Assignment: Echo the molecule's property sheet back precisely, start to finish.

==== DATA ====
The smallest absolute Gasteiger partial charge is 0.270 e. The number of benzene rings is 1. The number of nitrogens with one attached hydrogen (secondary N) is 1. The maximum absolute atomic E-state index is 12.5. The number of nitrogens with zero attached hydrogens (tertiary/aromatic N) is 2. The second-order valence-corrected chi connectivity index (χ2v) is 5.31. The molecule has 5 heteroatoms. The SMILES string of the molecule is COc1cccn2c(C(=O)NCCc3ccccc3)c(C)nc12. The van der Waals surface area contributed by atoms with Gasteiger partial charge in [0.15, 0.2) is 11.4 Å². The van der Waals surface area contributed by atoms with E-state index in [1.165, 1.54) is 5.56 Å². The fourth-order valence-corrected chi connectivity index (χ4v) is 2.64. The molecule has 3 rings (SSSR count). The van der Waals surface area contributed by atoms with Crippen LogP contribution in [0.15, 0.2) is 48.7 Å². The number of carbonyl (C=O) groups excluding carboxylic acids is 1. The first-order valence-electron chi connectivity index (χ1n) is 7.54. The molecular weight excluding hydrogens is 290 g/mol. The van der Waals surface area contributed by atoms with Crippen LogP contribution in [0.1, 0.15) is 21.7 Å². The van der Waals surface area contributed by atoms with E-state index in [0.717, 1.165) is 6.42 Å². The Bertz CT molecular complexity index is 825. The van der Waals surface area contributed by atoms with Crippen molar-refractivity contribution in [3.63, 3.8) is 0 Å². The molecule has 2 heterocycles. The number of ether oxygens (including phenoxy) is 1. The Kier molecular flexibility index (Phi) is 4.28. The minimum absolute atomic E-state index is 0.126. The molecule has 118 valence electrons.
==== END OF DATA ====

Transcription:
The smallest absolute Gasteiger partial charge is 0.270 e. The number of benzene rings is 1. The number of nitrogens with one attached hydrogen (secondary N) is 1. The maximum absolute atomic E-state index is 12.5. The number of nitrogens with zero attached hydrogens (tertiary/aromatic N) is 2. The second-order valence-corrected chi connectivity index (χ2v) is 5.31. The molecule has 5 heteroatoms. The SMILES string of the molecule is COc1cccn2c(C(=O)NCCc3ccccc3)c(C)nc12. The van der Waals surface area contributed by atoms with Gasteiger partial charge in [0.15, 0.2) is 11.4 Å². The van der Waals surface area contributed by atoms with E-state index in [1.165, 1.54) is 5.56 Å². The fourth-order valence-corrected chi connectivity index (χ4v) is 2.64. The molecule has 3 rings (SSSR count). The van der Waals surface area contributed by atoms with Crippen LogP contribution in [0.15, 0.2) is 48.7 Å². The number of carbonyl (C=O) groups excluding carboxylic acids is 1. The first-order valence-electron chi connectivity index (χ1n) is 7.54. The molecular weight excluding hydrogens is 290 g/mol. The van der Waals surface area contributed by atoms with Crippen LogP contribution in [0.1, 0.15) is 21.7 Å². The van der Waals surface area contributed by atoms with E-state index in [0.717, 1.165) is 6.42 Å². The Bertz CT molecular complexity index is 825. The van der Waals surface area contributed by atoms with Crippen molar-refractivity contribution in [3.63, 3.8) is 0 Å². The molecule has 2 heterocycles. The number of ether oxygens (including phenoxy) is 1. The Kier molecular flexibility index (Phi) is 4.28. The minimum absolute atomic E-state index is 0.126. The molecule has 118 valence electrons.